• Parts of the forum were probably still standing in the 13th century
  • Leicester’s Roman forum and basilica covered a 132m by 91m area, a space larger than many football pitches
  • The columns in the forum’s colonnade came from Derbyshire. They were spaced 3.3m apart and there would have been at least 200

The commercial and administrative heart of Roman Leicester

When the streets of Roman Leicester were laid out in the early 2nd century AD, a large open space in the centre of the town was set aside for the construction of the main public buildings.  These included the forum and basilica which functioned not only as a market-place but also as a centre for social, political and religious gatherings.

The forum was a large open square with colonnades containing shops on three sides and a large aisled building known as the basilica on the fourth side, which housed offices and served as the town’s administrative and judicial centre. Today, what remains of the forum lies buried beneath Jubilee Square.

Building the forum would have been a major undertaking, comparable to constructing a medieval cathedral or a modern skyscraper, and it would have taken years to complete. When finished sometime in the middle of the 2nd century AD, it would have measured some 132m by 91m – an area larger than many football pitches.

Excavating the Forum

A number of small excavations in the 1960s and 1970s have revealed evidence for what the building looked like. Many of the rooms had clay or concrete floors, giving the impression of a very functional building. Later, some rooms were redecorated with mosaic pavements and painted or marble-veneered walls, and it is possible that traders were responsible for the maintenance and decoration of their own shops. Some timber partitions were found which may have been used as counters, whilst other shops had small hearths which may have been for cooking food, providing warmth or for industrial purposes such as metalworking.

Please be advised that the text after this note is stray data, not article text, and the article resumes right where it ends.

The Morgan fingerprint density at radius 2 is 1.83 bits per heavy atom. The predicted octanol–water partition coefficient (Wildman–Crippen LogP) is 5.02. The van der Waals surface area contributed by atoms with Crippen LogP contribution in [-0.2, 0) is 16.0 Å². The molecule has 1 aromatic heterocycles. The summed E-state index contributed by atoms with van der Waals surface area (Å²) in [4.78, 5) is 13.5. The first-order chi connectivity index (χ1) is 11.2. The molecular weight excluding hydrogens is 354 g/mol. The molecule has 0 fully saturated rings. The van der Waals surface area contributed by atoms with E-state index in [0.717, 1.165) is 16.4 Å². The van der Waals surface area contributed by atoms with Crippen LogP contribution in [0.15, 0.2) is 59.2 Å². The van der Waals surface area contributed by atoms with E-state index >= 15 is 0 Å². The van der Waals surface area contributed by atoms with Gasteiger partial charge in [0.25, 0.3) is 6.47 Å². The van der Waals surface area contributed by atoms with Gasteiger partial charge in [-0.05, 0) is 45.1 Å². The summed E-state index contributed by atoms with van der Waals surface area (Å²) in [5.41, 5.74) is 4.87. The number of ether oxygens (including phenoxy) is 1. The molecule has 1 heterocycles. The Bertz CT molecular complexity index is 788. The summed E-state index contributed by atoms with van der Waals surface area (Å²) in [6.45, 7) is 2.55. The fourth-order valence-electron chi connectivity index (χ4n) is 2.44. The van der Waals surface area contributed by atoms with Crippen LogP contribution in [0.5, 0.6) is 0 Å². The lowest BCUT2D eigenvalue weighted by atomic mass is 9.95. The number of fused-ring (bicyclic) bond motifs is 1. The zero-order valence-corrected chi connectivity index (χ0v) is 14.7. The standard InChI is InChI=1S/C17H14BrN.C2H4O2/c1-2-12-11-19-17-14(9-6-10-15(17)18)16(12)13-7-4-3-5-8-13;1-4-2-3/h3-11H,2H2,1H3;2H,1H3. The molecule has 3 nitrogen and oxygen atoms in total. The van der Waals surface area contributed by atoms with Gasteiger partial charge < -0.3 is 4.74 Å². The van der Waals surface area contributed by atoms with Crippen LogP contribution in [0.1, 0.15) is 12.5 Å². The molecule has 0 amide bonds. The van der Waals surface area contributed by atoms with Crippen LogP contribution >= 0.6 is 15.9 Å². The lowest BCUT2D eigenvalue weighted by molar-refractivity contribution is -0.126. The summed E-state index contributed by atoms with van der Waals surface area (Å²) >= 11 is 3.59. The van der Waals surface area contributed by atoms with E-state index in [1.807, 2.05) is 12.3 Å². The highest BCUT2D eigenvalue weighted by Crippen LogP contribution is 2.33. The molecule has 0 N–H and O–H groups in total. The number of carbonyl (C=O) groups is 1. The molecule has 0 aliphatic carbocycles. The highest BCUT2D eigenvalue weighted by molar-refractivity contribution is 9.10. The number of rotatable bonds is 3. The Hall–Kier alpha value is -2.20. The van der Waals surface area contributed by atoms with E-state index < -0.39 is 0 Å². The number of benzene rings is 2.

Looking across the excavation of the Roman forum at St Nicholas Circle in the early 1970s. Wygston’s House can be seen in the background. University of Leicester Archaeological Services

The heart of Roman Leicester

The area surrounding the forum contained a variety of public and private buildings.  To the west was the Jewry Wall public bathhouse and Leicester’s only known Roman temple, a Mithraeum, whilst to the north commercial activity had expanded out of the forum into a macellum or market-hall.  Smaller commercial and domestic properties also surrounded the forum.  To the south, rows of timber and stone shops lined the street. To the east, further substantial stone buildings were uncovered beneath the BBC building on St Nicholas Place, whilst to the west was a substantial mid-2nd-century townhouse, now beneath St Nicholas Circle, which contained the Peacock Mosaic Pavement, one of the finest mosaic floors discovered in Roman Britain.

The stone pillars in the graveyard of St Nicholas Church believed to be from the Roman Forum

What remains of today?

Little is known of the forum’s final years, but repairs and renovations seem to have continued into the 4th century AD.  Some evidence of fire damage has been found but this appears to have been a minor conflagration because the affected rooms were repaired.

Parts of the forum were probably still standing in the 13th century, and influenced some of the medieval town’s streets, particularly Highcross Street which still exists today.

Pieces of stone pillars, believed to be from the colonnade of the forum, can be seen in the graveyard of St Nicholas Church, whilst objects uncovered by the archaeologists who excavated the site can be seen at the Jewry Wall Museum.

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